Mr Day confirmed that the CSP currently engaged with local councils including submitting an annual report on activity in each area and held a meeting with each district annually. Dr Sodha asked whether any of the projects with which the CSP was involved had any focus on good nutrition as it was important to link nutrition and activity and was told that there was a national initiative called “Fit and Fed”. Mr Day explained that all of the activities supported by the CSP could be accessed by using the “activity finder” on their web  ...  view the full minutes text for item 30.


Ebbsfleet Garden City Healthy New Town

A presentation from Kevin McGeough, Director of Ebbsfleet GCHNT, on their plans relating to sports and physical activity generally, with a particular focus on the fit-bit technology pilot.




The Chairman welcomed Kevin McGeough and Lorna Hughes to the meeting to give a presentation on the progress of the Ebbsfleet Garden City Healthy New Town.


Mr McGeough introduced the Health New Town programme and explained that this was one of ten pioneer projects nationally and that the Ebbsfleet Garden City was the national lead for community building. The aims of the programme were:


·         to shape new town, neighbourhoods and communities to promote health and wellbeing, prevent illness and keep people independent

·         to radically rethink delivery of health and care services in areas free from legacy constraints, supporting learning about new models of integrated care; and

·         to spread learning and good practice to other local areas and other national programmes.


The programme was a partnership project which recognised that investment upfront had a greater impact in delivering effective outcomes. It also recognised that the Garden City was being developed in the midst of existing communities and it was important that these communities also benefited from the programme as well as the new communities. The starting point had been to develop a quality of life baseline which identified characteristics of the area and where it was better or worse than the national average. One important finding had been that as a brownfield development the Garden City was 74% worse than the national average in terms of greenspace and part of the vision for the Garden City was to open up green space to create a great environment.


Five outcomes had been identified for the Ebbsfleet Garden City Health New Town programme:


·         Patients in control

·         Vibrant and inclusive city

·         A better quality of life

·         Accessible blue, green and physical environment; and

·         Living in your home for longer.


It was important to put people in control and provide opportunities and things for people to do. The early New Towns had failed in this respect and had been seen as soulless and depressing. The programme aimed to improve quality of life by 10% by targeting those factors where the area was below the national average and by promoting accessibility. There were 3 delivery themes with 7 key outputs:


·         Built environment

o   An exemplar built environment which supports independent living at home for longer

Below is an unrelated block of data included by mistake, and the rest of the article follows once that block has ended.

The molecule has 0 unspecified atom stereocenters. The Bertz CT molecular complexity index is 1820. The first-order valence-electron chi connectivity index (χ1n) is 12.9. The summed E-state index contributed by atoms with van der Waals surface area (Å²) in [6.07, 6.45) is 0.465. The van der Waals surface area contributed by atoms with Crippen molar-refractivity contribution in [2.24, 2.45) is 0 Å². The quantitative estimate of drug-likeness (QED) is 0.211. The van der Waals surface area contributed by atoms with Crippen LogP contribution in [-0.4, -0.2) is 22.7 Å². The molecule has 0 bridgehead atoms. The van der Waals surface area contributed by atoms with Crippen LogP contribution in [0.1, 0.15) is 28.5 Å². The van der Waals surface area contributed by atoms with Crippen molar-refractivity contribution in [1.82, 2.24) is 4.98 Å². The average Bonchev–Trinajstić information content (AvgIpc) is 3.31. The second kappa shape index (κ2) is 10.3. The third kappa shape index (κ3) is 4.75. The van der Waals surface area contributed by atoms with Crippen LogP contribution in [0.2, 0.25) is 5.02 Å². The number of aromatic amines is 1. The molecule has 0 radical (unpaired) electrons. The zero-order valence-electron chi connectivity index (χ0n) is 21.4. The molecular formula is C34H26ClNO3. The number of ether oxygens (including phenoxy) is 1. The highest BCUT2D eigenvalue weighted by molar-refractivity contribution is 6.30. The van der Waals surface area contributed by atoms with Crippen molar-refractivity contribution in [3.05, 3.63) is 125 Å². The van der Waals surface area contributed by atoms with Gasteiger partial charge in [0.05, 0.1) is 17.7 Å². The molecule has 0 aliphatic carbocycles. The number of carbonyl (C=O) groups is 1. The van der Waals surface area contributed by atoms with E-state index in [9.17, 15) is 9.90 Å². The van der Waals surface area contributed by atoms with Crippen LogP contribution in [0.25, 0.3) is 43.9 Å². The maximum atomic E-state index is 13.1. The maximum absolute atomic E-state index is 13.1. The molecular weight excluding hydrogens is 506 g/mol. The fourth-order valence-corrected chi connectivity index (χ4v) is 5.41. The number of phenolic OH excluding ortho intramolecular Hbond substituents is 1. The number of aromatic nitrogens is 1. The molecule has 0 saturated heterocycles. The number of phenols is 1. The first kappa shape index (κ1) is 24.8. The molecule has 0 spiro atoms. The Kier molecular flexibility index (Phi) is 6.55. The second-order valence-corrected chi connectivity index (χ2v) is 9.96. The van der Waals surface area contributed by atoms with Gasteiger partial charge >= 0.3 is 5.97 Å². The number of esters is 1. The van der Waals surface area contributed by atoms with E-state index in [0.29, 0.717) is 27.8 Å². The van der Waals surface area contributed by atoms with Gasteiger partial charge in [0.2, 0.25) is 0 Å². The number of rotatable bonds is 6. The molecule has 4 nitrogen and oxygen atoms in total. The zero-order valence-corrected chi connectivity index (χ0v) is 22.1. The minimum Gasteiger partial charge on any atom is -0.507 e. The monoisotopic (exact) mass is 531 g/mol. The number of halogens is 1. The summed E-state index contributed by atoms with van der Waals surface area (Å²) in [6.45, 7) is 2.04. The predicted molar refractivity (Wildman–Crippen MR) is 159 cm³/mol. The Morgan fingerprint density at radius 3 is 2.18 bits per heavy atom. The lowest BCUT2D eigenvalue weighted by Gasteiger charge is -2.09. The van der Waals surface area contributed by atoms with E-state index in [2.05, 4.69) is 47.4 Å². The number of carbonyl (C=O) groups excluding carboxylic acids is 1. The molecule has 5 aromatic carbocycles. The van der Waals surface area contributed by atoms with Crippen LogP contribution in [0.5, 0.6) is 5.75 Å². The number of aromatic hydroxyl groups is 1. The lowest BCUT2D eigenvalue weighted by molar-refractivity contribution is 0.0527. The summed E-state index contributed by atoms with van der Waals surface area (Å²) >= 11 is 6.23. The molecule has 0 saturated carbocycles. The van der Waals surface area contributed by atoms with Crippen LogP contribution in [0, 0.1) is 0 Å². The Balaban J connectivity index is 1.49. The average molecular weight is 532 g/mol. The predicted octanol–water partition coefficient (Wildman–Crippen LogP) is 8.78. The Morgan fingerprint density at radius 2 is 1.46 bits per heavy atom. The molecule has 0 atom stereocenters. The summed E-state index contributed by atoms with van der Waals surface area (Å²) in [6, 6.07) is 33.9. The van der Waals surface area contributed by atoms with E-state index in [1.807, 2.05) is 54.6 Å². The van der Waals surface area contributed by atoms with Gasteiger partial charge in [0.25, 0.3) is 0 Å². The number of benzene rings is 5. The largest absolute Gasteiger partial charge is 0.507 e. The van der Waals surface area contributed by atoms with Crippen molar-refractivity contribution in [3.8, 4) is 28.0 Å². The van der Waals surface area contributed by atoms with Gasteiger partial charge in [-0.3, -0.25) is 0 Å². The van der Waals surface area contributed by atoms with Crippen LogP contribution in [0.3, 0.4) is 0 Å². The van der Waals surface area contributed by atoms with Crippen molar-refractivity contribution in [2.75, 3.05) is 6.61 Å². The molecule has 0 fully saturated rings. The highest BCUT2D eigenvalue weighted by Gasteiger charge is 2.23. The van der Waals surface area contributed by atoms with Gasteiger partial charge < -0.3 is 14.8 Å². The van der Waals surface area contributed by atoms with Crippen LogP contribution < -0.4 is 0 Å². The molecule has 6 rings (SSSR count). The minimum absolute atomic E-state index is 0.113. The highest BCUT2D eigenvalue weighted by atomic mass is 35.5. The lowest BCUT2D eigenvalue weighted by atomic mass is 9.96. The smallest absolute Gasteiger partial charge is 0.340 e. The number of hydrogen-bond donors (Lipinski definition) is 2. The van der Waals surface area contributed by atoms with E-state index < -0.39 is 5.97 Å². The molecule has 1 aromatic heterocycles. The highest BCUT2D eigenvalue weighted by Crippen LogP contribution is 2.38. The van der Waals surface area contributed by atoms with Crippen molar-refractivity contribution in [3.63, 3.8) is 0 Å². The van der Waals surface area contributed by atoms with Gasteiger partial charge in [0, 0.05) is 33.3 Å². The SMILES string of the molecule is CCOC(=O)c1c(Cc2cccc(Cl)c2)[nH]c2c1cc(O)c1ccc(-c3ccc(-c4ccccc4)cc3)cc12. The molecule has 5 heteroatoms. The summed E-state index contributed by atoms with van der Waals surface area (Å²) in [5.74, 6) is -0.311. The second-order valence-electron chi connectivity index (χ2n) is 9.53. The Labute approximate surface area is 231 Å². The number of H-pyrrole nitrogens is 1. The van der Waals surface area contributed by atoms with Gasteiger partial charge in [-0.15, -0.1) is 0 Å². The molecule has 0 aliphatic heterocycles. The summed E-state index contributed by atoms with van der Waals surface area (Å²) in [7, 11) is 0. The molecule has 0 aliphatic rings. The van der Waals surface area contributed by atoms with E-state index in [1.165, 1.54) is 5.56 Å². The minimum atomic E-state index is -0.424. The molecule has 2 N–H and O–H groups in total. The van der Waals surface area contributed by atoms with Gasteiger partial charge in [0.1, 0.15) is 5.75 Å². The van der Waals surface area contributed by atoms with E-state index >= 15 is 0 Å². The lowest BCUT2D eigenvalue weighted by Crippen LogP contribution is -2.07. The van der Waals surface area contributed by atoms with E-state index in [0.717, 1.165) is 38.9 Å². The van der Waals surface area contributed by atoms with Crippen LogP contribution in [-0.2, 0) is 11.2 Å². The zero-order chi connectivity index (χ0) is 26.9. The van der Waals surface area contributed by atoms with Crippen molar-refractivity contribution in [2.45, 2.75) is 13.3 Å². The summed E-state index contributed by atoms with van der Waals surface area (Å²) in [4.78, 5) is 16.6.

o   Securing access to an active and safe green environment

·         Health and Care

o   Delivering a new model of care for service delivery

o   Establishing a world class new Medical Centre of Excellence

o   A community-led radical upgrade to prevention, self care and public health

·         Community Building

o   Establishing a range of new community facilities managed by local people; and

o   Improving Quality of Life Outcomes for everyone.


These were designed to break down barriers, open up the environment and exploit new technologies to deliver world class services which were sustainable.


The governance arrangements for the programme were described including links with key partners including KCC, the EDC and DGSCCG Executive Boards and the Health and Wellbeing Board but the project involved many more partners. One key aspect of the programme  ...  view the full minutes text for item 31.


Actions Outstanding from Previous Board Meetings and the Forward Work Plan. pdf icon PDF 54 KB

Additional documents:


The Chairman confirmed that the action on T Hall to assume chairmanship of the Obesity Task and Finish Working Group and to arrange further meetings had been delayed because of work with Local Children’s Partnership Groups and should be rolled forward. However discussions with officers to establish the Working Group were in hand. The remaining actions listed in the report had been completed. 


Sheri Green informed the Board that she had been contacted by the Premier Education Group who were already working with c.80 schools across Kent to promote health and wellbeing and that they were keen to work with the Board. Although the Group was a private company their services were paid for by the schools directly from their own funding streams such as through the pupil premium. It was agreed to invite the Group to attend the Health and Wellbeing Board’s meeting in February 2018.


It was also agreed that the Board should receive an update on the School Nursing Service at its next meeting on 20 December.



Information Exchange

Members may advise the Board on any issues that are relevant to its work.


The Board was informed about a seminar taking place on 20th November by  the MHA and Creative Dementia Arts Network about using arts and music to support people with dementia. It was agreed to circulate details to the Board following the meeting.


The Board was reminded that the new Healthwatch help cards discussed at the previous meeting were now available from medical practices to assist patients.


The meeting ended at 5.25pm.